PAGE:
Controversial play receives positive reaction in Coalisland

A touring play that prompted audience walkouts due to its scenes of male rape and bestiality has received a more favourable reaction in Coalisland.

Audience members in Omagh left in their droves during a performance of Both Sides of the Story, a double bill of one-act plays by Belfast’s Ransom Theatre Company.

But the Coalisland audience attending the controversial production as it moved to CRAIC Theatre on Friday, November 4 seemed to have a more positive reaction.

Both Sides actress Charlotte McCurry tweeted after the Coalisland performance: “No walkouts tonight in Coalisland. Seemed like a pretty good response from the audience. Hoping for more of the same in Lisburn tomorrow.”

The actress also retweeted positive comments from audience members attending the Coalisland leg of the play’s Northern Ireland tour.

Nicholas McElhatton tweeted: “That awkward moment when you go see a play about male rape and everyone in the audience are prudish OAPs clutching rosary beads.”

He added: “Watching that play has got my artistic juices flowing.”

Both Sides of the Story pairs one-act plays Static, by Robert Anthony Welch, and Yes so I said Yes, by David Ireland.

The production, funded by Northern Ireland’s Arts Council and Belfast City Council, features scenes showing a man raping a dog, as well as male rape.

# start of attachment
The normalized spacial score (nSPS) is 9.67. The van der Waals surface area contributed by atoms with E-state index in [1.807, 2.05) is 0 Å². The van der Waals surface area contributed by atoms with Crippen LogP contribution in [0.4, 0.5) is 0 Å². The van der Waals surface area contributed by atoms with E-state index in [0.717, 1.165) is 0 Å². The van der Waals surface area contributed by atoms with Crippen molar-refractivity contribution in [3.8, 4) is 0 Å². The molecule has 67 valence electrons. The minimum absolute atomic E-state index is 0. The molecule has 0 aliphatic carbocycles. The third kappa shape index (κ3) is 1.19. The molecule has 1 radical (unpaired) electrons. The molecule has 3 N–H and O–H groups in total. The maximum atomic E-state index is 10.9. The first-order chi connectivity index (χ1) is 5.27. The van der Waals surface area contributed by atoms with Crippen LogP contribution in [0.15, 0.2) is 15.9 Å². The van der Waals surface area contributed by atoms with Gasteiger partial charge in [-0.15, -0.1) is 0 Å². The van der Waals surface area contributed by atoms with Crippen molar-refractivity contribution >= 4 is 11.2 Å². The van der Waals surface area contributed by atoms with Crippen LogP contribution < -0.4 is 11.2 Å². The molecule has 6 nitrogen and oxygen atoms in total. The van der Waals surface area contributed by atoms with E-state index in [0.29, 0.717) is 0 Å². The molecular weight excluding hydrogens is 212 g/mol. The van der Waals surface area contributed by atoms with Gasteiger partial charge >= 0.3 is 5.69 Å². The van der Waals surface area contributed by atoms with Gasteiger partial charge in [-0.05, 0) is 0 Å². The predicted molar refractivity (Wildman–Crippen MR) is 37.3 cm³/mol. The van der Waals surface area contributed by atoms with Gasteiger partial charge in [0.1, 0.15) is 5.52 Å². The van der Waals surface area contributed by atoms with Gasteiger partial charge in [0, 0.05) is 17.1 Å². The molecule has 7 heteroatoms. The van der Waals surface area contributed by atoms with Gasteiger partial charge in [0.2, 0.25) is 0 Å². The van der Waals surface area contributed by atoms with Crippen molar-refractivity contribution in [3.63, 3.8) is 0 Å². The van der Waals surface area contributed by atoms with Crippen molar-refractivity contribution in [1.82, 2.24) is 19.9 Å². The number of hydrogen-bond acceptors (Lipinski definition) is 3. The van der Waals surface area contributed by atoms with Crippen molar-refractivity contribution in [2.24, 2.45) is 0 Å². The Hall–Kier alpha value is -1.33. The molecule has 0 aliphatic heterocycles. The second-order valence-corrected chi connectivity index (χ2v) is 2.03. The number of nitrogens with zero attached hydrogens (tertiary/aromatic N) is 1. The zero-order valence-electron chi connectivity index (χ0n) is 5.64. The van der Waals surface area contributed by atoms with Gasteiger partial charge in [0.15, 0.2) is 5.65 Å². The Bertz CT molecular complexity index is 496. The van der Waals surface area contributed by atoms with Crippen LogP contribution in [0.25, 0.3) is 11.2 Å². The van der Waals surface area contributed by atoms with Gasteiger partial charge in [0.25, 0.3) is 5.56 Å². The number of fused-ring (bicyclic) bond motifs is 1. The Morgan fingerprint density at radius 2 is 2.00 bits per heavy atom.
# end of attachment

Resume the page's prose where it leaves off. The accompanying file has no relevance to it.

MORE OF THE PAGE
More than half of the audience walked out before the interval when the show appeared at Strule Arts Centre in Omagh on Wednesday, November 2.

It is understood elderly community groups and youth organisations were invited to see the play.

A verbal complaint was also lodged when the production moved to Armagh’s Market Place Theatre the following evening.

Audience member Iris Moffitt-Scott, chairperson of an Omagh group for the elderly, said on BBC’s Talkback programme: “I was just totally disgusted.

“The play was explicit, graphic, just horrendous, and our group walked out with many other people.”

“We’re just sorry now we didn’t leave at the very beginning.”

She added: “I just think it insults the intelligence of the Omagh people to be quite honest. I mean, dog rape. How much lower are we going to stoop?”

Strule Arts Centre said they were not given sufficient advice and notice as to the explicit nature of the play’s content.

Eibhlin de Barra, of Random Theatre Company, said they took every effort to warn audiences of the adult content, giving prior notice on their fliers and to venue staff.

She said: “We believe that we take every effort to warn patrons of the subject matter.

“At Ransom we have always supported artists who produce ground-breaking new theatre and new writing. The results of this are often hard-hitting and are not certainly everyone’s tastes.

“We hope that the plays challenge people’s perceptions and provoke thought and debate. If some patrons have taken offence at the subject matter, that is obviously regrettable.”

>BBC Radio Ulster Talkback podcast discussing the play (available until early December)

>Review of the production by Culture Northern Ireland

What did you think of the production? Would you ever walk out of a play you didn’t like? Share your thoughts by commenting below


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